— EJI Staff, EJI, Equal Justice Initiative
On September 27, 1958, following violent unrest and political conflict over attempts to integrate Little Rock, Arkansas’s Central High School, city residents voted to close local public schools rather than comply with federal desegregation orders.
After the U.S. Supreme Court’s 1954 decision in Brown v. Board of Education, school boards across the country were ordered to draft desegregation plans. The school board in Little Rock, Arkansas, drafted a plan for small numbers of Black students to begin attending previously all-white schools during the 1957-1958 school year. But when nine Black students, known as the Little Rock Nine, made their way to Central High School for the first day of classes in September 1957, they were met by angry crowds and the Arkansas National Guard blocked their entry. Arkansas Governor Orval Faubus encouraged the protestors and did everything in his power to hinder integration. Eventually, President Dwight Eisenhower deployed federal troops to Arkansas and commanded the Arkansas National Guard to escort the students to school.
— Credits & Context
Brown v. Board of Education of Topeka, 347 U.S. 483 (1954), was a landmark decision of the U.S. Supreme Court in which the Court ruled that U.S. state laws establishing racial segregation in public schools are unconstitutional, even if the segregated schools are otherwise equal in quality. Handed down on May 17, 1954, the Court’s unanimous (9–0) decision stated that “separate educational facilities are inherently unequal”, and therefore violate the Equal Protection Clause of the Fourteenth Amendment of the U.S. Constitution. However, the decision’s 14 pages did not spell out any sort of method for ending racial segregation in schools, and the Court’s second decision in Brown II (349 U.S. 294 (1955)) only ordered states to desegregate “with all deliberate speed”.
The case originated in 1951 when the public school district in Topeka, Kansas, refused to enroll the daughter of local black resident Oliver Brown at the school closest to their home, instead requiring her to ride a bus to a segregated black elementary school farther away. The Browns and twelve other local black families in similar situations then filed a class action lawsuit in U.S. federal court against the Topeka Board of Education, alleging that its segregation policy was unconstitutional. A three-judge panel of the U.S. District Court for the District of Kansas rendered a verdict against the Browns, relying on the precedent of the Supreme Court’s 1896 decision in Plessy v. Ferguson, in which the Court had ruled that racial segregation was not in itself a violation of the Fourteenth Amendment’s Equal Protection Clause if the facilities in question were otherwise equal, a doctrine that had come to be known as “separate but equal“. The Browns, then represented by NAACP chief counsel Thurgood Marshall, appealed to the Supreme Court, which agreed to hear the case.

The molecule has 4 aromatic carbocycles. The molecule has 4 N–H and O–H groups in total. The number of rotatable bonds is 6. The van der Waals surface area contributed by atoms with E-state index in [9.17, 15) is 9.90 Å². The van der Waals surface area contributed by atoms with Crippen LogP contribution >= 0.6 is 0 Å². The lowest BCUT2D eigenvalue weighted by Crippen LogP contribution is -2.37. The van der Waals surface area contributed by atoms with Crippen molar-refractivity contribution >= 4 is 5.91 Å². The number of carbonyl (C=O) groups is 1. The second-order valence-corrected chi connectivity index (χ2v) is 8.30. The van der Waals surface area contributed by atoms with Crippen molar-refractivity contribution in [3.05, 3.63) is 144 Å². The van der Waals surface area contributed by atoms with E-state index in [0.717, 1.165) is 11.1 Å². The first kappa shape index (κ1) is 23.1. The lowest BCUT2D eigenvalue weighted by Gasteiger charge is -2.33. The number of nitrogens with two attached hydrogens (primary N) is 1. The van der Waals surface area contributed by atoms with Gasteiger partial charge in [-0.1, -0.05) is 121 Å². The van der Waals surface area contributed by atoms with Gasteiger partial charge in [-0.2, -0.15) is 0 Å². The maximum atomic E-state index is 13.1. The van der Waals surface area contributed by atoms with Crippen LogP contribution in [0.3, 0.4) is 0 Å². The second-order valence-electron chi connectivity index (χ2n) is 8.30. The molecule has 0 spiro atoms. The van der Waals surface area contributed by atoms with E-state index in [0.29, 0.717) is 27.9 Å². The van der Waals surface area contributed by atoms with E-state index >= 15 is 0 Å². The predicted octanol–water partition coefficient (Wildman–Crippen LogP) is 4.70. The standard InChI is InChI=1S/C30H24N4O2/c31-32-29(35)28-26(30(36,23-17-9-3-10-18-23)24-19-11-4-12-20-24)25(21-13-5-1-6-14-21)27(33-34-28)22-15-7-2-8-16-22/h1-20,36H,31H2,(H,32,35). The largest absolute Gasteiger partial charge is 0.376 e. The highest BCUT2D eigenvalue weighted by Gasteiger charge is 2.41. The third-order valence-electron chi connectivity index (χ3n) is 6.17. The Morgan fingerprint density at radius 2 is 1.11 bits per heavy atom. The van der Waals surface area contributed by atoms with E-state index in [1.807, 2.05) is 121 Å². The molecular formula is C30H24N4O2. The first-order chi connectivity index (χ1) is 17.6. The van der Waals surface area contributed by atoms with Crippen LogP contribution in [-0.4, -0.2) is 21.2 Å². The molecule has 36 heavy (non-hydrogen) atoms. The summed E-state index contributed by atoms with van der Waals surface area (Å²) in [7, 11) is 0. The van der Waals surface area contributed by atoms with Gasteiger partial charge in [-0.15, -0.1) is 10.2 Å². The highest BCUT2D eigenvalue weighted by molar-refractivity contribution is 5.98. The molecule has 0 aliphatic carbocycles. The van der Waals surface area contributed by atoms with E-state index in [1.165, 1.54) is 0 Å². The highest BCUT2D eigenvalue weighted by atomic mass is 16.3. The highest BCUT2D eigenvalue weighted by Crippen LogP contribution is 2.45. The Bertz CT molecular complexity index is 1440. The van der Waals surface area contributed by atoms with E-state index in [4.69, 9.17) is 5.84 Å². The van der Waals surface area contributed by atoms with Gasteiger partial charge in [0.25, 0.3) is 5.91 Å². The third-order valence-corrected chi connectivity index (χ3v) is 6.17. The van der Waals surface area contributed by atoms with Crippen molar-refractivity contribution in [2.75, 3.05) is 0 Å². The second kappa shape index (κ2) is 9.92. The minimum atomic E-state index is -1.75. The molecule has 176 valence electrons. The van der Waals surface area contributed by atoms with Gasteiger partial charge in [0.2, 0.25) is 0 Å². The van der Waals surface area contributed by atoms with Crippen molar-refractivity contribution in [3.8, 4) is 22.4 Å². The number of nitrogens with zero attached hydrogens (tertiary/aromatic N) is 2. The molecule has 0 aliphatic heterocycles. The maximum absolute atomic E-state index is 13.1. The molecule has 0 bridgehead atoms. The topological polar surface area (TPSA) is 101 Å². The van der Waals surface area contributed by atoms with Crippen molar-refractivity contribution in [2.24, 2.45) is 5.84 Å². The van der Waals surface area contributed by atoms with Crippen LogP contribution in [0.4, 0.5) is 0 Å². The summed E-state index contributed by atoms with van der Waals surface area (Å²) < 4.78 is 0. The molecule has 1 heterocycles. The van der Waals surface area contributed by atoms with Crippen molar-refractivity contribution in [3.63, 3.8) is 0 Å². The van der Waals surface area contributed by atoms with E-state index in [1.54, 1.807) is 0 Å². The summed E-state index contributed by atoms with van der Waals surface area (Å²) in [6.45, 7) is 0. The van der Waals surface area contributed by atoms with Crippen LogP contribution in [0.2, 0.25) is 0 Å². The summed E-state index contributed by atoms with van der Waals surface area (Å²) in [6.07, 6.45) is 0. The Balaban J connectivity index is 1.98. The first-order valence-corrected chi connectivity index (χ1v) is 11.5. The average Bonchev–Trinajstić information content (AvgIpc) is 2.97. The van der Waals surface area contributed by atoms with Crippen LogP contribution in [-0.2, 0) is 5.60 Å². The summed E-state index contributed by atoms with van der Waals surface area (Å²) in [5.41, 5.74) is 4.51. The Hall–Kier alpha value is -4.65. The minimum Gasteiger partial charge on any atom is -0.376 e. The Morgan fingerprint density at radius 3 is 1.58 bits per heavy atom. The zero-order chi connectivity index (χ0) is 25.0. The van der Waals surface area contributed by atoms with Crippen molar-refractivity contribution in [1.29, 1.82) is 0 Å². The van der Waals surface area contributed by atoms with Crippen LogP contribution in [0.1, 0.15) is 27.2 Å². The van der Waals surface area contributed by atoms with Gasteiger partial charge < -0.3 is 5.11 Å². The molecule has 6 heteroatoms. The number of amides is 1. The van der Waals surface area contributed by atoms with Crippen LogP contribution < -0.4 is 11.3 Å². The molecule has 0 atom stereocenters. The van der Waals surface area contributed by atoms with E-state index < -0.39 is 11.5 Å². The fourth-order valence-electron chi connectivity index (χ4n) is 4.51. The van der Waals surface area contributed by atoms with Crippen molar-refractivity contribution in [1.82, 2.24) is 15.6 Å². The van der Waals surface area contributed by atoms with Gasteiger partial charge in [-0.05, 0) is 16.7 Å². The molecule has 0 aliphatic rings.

The Court’s decision in Brown partially overruled Plessy v. Ferguson by declaring that the “separate but equal” notion was unconstitutional for American public schools and educational facilities. It paved the way for integration and was a major victory of the Civil Rights Movement, and a model for many future impact litigation cases. In the Southern United States, especially the “Deep South“, where racial segregation was deeply entrenched, the reaction to Brown among most white people was “noisy and stubborn”. Many Southern governmental and political leaders embraced a plan known as “Massive Resistance“, created by Virginia Senator Harry F. Byrd, in order to frustrate attempts to force them to de-segregate their school systems. Four years later, in the case of Cooper v. Aaron, the Court reaffirmed its ruling in Brown, and explicitly stated that state officials and legislators had no power to nullify its ruling.
Source – Brown v. Board of Education (Updated: 25 September 2020) Wikipedia. Available at https://en.wikipedia.org/wiki/Brown_v._Board_of_Education: (Accessed: 27 September 2020)